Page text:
Elections

Jon Tester Is Wrong for Montana

Senator Jon Tester (D, Mont.) with reporters on Capitol Hill in Washington, D.C., February 1, 2017. (Joshua Roberts/Reuters)

Montana is an idiosyncratic state that has an independent political streak. Democratic senator Jon Tester is an idiosyncratic person, but not an independent politician. Through his two terms in the Senate, Tester has been a consistent vote for his party on matters of national import, and conservative Montanans who want someone to represent them on these issues need to look elsewhere.

Tester’s name is known all over the state. He is a Montanan through and through, an organic farmer who still tends his grandfather’s homestead. He suffered an accident involving a meat grinder when he was nine and is missing three fingers on his left hand. That authenticity, and his disciplined political focus on issues such as veterans’ affairs, land use, and agriculture, have given him a certain sheen.

Though he’s running with a slight lead over his Republican opponent, Matt Rosendale, Tester’s support has softened in recent weeks. Tester has never won a majority in a Senate race, and this one, like the prior two, looks increasingly like a toss-up. The New York Times ran a column last week absurdly characterizing Rosendale as a “merciless” “bootlicker” — perhaps the surest sign yet of Tester’s vulnerability. In short, his sheen may be coming off as Montanans, galvanized by his vote against Brett Kavanaugh, rebel against the man who on most matters is a down-the-line Democrat.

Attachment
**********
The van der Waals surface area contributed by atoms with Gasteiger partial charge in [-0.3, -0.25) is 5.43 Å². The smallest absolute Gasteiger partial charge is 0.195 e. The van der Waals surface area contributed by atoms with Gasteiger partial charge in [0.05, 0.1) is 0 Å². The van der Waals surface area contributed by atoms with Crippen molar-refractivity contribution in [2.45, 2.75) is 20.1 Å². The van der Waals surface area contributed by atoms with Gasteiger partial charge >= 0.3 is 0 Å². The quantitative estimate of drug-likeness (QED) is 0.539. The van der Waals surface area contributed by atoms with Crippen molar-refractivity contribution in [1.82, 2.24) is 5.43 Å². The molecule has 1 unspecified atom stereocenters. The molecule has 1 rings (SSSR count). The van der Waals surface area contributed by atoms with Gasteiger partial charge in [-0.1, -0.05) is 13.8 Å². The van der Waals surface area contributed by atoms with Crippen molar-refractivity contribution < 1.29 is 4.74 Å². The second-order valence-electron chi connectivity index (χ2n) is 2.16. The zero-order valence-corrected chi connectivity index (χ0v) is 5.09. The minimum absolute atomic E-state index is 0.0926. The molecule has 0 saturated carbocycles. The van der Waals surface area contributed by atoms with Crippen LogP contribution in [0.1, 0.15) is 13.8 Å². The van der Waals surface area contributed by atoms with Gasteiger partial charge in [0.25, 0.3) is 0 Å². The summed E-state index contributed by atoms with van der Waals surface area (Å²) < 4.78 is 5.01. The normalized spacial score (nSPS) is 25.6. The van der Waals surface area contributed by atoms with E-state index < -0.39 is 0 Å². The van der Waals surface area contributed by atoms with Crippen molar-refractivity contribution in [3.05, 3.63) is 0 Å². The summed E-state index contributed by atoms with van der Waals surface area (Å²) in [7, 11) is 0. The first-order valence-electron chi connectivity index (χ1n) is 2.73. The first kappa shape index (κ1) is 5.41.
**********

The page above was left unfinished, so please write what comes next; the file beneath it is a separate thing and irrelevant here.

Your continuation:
The senior senator from Montana votes like he’s representing Minnesota or Oregon. Tester is clearly wary of being attacked on the gun issue, as his campaign recently told voters that he’d made a living “shooting hundreds of cows and hogs.” His legislative record on gun rights is generally acceptable, but his reliable opposition to conservative judges effectively endangers the Second Amendment. Tester voted against Neil Gorsuch’s confirmation, came out against Brett Kavanaugh on a flimsy rationale, and, unlike some of his fellow red-state Democrats facing reelection, has consistently voted against conservative nominees to the federal bench.

On abortion, he makes no pretense of distinguishing himself from any other partisan Democrat. On health care, he was critical in breaking the filibuster of the Affordable Care Act in 2009. On taxes, he voted against the GOP’s reform last year.

We understand that Tester has worked with Republicans to advocate for veterans. He and Rosendale are generally in agreement on public-lands issues. It’s on the other important issues that Rosendale distinguishes himself. Jon Tester is no friend to gun rights, reasonable fiscal policy, or unborn children. The incumbent is vulnerable, and a surge in enthusiasm from conservative Montanans could unseat him. We hope it does.

The Editors comprise the senior editorial staff of the National Review magazine and website.

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